In filing this opinion to explain that ruling, the court observed that it was undisputed that the defendant did not intend to use the 2016 surveillance video at trial. Thus, the content of the video was not discoverable absent a showing of extraordinary circumstances (which were not made, nor even attempted to be made).

In response to the plaintiff’s argument that because the defendant intended to use the 2014 surveillance video, that the 2016 video also had to be produced, the First District did not find the argument or the federal cases on which it was based persuasive, because the videos did not depict a continuous period of surveillance such that principles of fairness and completeness required the production of the later video in conjunction with the earlier one. Rather, the videos involved entirely separate periods of surveillance that were two years apart and conducted by different companies.

The court then said taken to its logical end, plaintiff’s argument was tantamount to saying that all attorney work-product on a particular subject will be discoverable if any evidence of the subject is presented at trial. If that were correct, then an attorney consulting with an expert on a particular issue in preparing for trial but electing to use a different expert on the issue would still be opened to discovery.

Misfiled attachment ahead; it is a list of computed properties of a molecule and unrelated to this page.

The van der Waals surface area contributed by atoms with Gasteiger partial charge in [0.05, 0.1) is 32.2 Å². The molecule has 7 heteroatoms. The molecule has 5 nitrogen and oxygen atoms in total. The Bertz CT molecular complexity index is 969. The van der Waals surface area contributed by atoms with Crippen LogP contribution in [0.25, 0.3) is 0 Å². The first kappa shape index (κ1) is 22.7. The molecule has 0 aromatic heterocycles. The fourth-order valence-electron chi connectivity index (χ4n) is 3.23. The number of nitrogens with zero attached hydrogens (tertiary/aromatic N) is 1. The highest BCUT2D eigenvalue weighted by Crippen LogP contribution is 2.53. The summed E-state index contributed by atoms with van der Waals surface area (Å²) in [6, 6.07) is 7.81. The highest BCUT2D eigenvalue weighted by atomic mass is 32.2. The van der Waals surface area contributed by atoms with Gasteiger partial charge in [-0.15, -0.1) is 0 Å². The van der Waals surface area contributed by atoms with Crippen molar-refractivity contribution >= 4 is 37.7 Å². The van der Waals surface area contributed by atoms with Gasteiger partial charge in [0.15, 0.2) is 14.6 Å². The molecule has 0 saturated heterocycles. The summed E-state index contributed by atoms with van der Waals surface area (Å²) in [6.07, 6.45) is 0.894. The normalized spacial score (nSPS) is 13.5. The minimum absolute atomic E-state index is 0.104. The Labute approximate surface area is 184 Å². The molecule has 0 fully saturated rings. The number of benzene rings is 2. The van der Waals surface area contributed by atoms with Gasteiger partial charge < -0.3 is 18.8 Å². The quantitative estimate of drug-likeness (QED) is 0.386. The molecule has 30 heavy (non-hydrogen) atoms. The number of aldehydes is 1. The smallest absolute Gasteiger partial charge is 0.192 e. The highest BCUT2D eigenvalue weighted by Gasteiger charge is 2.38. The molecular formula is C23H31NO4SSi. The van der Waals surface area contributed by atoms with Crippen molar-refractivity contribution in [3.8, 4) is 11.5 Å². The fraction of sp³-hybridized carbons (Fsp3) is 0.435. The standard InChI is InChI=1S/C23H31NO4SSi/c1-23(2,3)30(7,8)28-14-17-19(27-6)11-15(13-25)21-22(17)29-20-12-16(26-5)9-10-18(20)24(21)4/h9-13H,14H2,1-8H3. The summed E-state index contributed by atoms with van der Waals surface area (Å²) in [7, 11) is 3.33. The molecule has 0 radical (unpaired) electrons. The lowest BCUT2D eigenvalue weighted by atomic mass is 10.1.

That said, the court recognized that in Northup v. Acken, the court held that a defendant whose attorney had gathered depositions previously given by one of the plaintiff’s experts in unrelated cases, was still required to produce all of the depositions in discovery where he intended to use certain unspecified portions of the depositions to impeach the witness at trial.

However, plaintiff’s reliance on that case was misplaced, the court said, because in Northup the defendant refused to produce any of the depositions that he might use for impeachment, whereas in this case, the defendant produced the only video that he intended to use at the trial. Thus, while Northup stands for the proposition that a party must disclose materials--including attorney work-product--that the party may use at trial, it does not require disclosure of attorney work-product that the party unequivocally does not intend to use at trial.